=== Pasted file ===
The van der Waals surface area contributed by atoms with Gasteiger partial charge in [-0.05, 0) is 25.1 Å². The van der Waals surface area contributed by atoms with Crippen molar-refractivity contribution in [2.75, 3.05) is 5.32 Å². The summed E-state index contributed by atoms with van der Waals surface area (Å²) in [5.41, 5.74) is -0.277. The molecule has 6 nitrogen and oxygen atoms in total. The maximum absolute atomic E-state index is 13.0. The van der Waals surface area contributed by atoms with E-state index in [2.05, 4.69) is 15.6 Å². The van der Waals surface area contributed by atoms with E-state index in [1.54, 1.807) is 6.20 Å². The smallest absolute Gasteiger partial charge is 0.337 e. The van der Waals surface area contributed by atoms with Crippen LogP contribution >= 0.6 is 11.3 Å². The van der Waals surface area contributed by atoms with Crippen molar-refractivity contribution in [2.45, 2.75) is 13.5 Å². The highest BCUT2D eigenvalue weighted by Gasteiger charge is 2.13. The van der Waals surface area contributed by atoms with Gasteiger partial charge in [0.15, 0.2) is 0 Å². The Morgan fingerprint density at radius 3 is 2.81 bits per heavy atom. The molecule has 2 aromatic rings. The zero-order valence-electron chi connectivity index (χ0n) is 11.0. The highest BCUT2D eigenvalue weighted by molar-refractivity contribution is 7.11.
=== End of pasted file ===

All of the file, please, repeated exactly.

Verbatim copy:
The van der Waals surface area contributed by atoms with Gasteiger partial charge in [-0.05, 0) is 25.1 Å². The van der Waals surface area contributed by atoms with Crippen molar-refractivity contribution in [2.75, 3.05) is 5.32 Å². The summed E-state index contributed by atoms with van der Waals surface area (Å²) in [5.41, 5.74) is -0.277. The molecule has 6 nitrogen and oxygen atoms in total. The maximum absolute atomic E-state index is 13.0. The van der Waals surface area contributed by atoms with E-state index in [2.05, 4.69) is 15.6 Å². The van der Waals surface area contributed by atoms with E-state index in [1.54, 1.807) is 6.20 Å². The smallest absolute Gasteiger partial charge is 0.337 e. The van der Waals surface area contributed by atoms with Crippen LogP contribution >= 0.6 is 11.3 Å². The van der Waals surface area contributed by atoms with Crippen molar-refractivity contribution in [2.45, 2.75) is 13.5 Å². The highest BCUT2D eigenvalue weighted by Gasteiger charge is 2.13. The van der Waals surface area contributed by atoms with Gasteiger partial charge in [0.15, 0.2) is 0 Å². The Morgan fingerprint density at radius 3 is 2.81 bits per heavy atom. The molecule has 2 aromatic rings. The zero-order valence-electron chi connectivity index (χ0n) is 11.0. The highest BCUT2D eigenvalue weighted by molar-refractivity contribution is 7.11.